I remember when Rick pronounced the Iraq War lost and a humiliation for America. So this sort of thing from him doesn't really surprise me. . . .The naysayers are always the least remembered voices when something succeeds or even when it fails. There's good reason for that. America just doesn't take kindly to losers, even if they turn out to have been on the right side of events.Very harsh. I hesitate to judge Rick as harshly as I would judge David Brooks or George Will if they wrote the same thing -- and perhaps I'm wrong to be more tolerant of bloggers than of Old Media pundits.
Friday, I had lunch with Tim Mooney of Save Our Secret Ballot and, in the course of discussing everyone's favorite CPAC '09 topic -- what's wrong with the GOP? -- discussed the problem of the polluted information stream.
Among the ill effects of liberal bias in the media is that much political "news" amounts to thinly disguised DNC talking-points. The conservative must learn to think critically about news and politics, to filter out that which is misleading, or else he will internalize the funhouse-mirror distortions of reality that define the liberal weltanschauung.
This, I said to Mr. Mooney, is one of the major problems of the Republican Party, that so many of its supporters have unwittingly accepted liberal beliefs as political truths. Therefore, when those who present themselves as conservatives parrot the liberal line, the damage they do is far worse than if the same statements were made by Harry Reid or Nancy Pelosi. Why? Because this "conservative" echo tends to act as a hardening catalyst for the conventional wisdom.
I have never forgiven David Brooks for "National Greatness." Brooks's argument, that "anti-government" conservatism is both wrong as policy and doomed as politics, had a demoralizing effect on the Republican Party. The elegance of Brooks's writing -- whatever your opinion of the man, the elegance of his prose style is beyond dispute -- was the spoonful of sugar to make that poisonous medicine go down. That was 12 years ago, and if the GOP now appears disastrously ill, Brooks and his erstwhile publishers at the Weekly Standard are heavily implicated in this perhaps fatal disease.
Rick Moran is not David Brooks. Moran's influence is sufficiently limited that he can be wrong without inflicting much damage. But in such a desperate political crisis as conservatives now face, they can ill afford to let off-key voices lead the chorus. Moran and others are free to quarrel with the "Tea Party" tactics of opposing Obamanomics, but small-d democratic considerations will relegate them to the role of dogs barking at the passing caravan.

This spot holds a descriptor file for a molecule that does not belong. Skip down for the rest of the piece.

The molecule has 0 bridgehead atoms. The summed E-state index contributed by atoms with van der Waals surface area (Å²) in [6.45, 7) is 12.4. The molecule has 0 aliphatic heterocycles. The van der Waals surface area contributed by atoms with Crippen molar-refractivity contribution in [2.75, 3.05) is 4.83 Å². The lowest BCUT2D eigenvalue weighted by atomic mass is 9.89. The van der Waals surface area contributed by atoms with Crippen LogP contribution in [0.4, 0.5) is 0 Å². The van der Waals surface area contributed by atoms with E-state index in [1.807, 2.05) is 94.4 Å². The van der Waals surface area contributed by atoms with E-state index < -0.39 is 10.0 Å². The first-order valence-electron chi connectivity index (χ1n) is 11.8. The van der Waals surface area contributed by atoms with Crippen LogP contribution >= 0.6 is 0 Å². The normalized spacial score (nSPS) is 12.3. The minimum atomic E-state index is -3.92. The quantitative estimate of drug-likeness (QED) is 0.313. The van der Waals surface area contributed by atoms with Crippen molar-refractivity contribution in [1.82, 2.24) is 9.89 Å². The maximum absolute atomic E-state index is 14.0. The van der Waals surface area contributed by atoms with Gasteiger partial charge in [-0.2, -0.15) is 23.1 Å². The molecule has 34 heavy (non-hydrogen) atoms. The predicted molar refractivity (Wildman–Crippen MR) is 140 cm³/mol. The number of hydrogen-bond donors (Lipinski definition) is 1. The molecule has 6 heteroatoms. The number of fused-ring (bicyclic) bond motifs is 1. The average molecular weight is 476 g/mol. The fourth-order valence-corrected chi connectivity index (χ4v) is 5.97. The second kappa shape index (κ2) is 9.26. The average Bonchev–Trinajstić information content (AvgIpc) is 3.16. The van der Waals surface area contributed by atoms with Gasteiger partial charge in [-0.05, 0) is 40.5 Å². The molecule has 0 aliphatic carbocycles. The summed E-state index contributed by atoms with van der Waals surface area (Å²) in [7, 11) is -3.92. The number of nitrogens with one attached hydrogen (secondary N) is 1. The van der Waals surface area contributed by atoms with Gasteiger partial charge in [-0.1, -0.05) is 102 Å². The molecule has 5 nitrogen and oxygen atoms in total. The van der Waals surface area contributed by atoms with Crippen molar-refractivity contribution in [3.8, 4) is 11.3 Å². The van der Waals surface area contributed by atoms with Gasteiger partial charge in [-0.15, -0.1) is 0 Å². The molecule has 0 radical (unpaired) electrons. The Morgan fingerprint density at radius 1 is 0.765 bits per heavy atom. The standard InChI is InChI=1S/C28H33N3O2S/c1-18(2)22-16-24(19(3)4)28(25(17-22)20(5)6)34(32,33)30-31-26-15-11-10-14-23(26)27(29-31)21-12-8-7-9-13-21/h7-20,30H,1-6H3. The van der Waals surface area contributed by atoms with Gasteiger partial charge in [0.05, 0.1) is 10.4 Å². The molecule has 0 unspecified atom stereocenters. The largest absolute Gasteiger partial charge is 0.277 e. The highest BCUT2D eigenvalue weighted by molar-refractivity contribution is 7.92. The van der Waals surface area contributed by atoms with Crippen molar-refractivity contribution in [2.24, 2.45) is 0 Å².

"The opposition party must oppose," as Jennifer Rubin said. Since the Democratic majority is proposing a liberal economic monstrosity of epic scale, opposition ought to be easy. And just because it is so easy, conservatives should resist the temptation to be lazy or sloppy in tactics.
Constructive criticism of tactics is one thing; pronouncing the opposition as doomed from the outset is something else. Stephen Green is a good blog buddy (whom last I saw at 2 a.m. in the lobby of the Omni Shoreham), but when I heard Stephen arguing in essence that the GOP couldn't possibly make a dent in Democratic hegemony before 2014 -- hey, I called bullshit.
Friends don't let friends peddle defeatist bullshit. You cannot organize opposition unless you first believe that opposition can be effective and meaningful. Telling conservatives that there is no point deploying an ambush on the road to serfdom? That's defeatist bullshit. If Ho Chi Minh had thought that way, the French would still rule Indochina.
Conservatives are now a guerrilla resistance. Harassing the enemy -- staging raids and ambushes that prevent him from enjoying his conquest at leisure -- is basic to guerrilla resistance. If we are doomed to destruction, as least let it be said that we died fighting. But those who never fight, never win.
In a word: "Wolverines!"
UPDATE: Linked by Dan Riehl, who colorfully accuses me of being too nice to Rick.
2/25: Thoughts on strategy
2/23: Rick Moran takes counsel of his fears
12/21: But seriously, folks